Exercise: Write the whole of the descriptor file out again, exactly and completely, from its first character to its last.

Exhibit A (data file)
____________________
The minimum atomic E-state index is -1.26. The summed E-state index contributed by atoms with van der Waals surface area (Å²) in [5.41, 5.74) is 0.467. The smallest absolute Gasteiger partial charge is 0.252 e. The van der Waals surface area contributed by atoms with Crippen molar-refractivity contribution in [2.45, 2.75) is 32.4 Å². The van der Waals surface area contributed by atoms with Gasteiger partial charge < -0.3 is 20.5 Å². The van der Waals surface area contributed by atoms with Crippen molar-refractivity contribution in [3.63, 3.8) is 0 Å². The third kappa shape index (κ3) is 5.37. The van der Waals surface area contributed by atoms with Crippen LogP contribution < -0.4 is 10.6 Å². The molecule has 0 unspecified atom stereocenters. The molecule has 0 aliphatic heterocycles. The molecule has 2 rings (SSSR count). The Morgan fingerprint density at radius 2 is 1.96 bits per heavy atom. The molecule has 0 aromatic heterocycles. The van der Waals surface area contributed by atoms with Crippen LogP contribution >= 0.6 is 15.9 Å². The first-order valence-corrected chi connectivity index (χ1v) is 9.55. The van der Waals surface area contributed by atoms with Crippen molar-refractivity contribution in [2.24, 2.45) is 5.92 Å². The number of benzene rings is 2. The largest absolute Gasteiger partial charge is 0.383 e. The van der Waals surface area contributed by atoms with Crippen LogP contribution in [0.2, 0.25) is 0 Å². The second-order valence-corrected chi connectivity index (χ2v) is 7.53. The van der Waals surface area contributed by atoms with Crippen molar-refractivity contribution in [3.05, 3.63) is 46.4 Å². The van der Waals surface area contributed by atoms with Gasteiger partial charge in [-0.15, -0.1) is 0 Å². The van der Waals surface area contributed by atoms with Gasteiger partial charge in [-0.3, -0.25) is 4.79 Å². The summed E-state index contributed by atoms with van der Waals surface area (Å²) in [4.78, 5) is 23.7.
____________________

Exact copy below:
The minimum atomic E-state index is -1.26. The summed E-state index contributed by atoms with van der Waals surface area (Å²) in [5.41, 5.74) is 0.467. The smallest absolute Gasteiger partial charge is 0.252 e. The van der Waals surface area contributed by atoms with Crippen molar-refractivity contribution in [2.45, 2.75) is 32.4 Å². The van der Waals surface area contributed by atoms with Gasteiger partial charge < -0.3 is 20.5 Å². The van der Waals surface area contributed by atoms with Crippen molar-refractivity contribution in [3.63, 3.8) is 0 Å². The third kappa shape index (κ3) is 5.37. The van der Waals surface area contributed by atoms with Crippen LogP contribution < -0.4 is 10.6 Å². The molecule has 0 unspecified atom stereocenters. The molecule has 0 aliphatic heterocycles. The molecule has 2 rings (SSSR count). The Morgan fingerprint density at radius 2 is 1.96 bits per heavy atom. The molecule has 0 aromatic heterocycles. The van der Waals surface area contributed by atoms with Crippen LogP contribution >= 0.6 is 15.9 Å². The first-order valence-corrected chi connectivity index (χ1v) is 9.55. The van der Waals surface area contributed by atoms with Crippen molar-refractivity contribution in [2.24, 2.45) is 5.92 Å². The number of benzene rings is 2. The largest absolute Gasteiger partial charge is 0.383 e. The van der Waals surface area contributed by atoms with Crippen LogP contribution in [0.2, 0.25) is 0 Å². The second-order valence-corrected chi connectivity index (χ2v) is 7.53. The van der Waals surface area contributed by atoms with Crippen molar-refractivity contribution in [3.05, 3.63) is 46.4 Å². The van der Waals surface area contributed by atoms with Gasteiger partial charge in [-0.15, -0.1) is 0 Å². The van der Waals surface area contributed by atoms with Gasteiger partial charge in [-0.3, -0.25) is 4.79 Å². The summed E-state index contributed by atoms with van der Waals surface area (Å²) in [4.78, 5) is 23.7.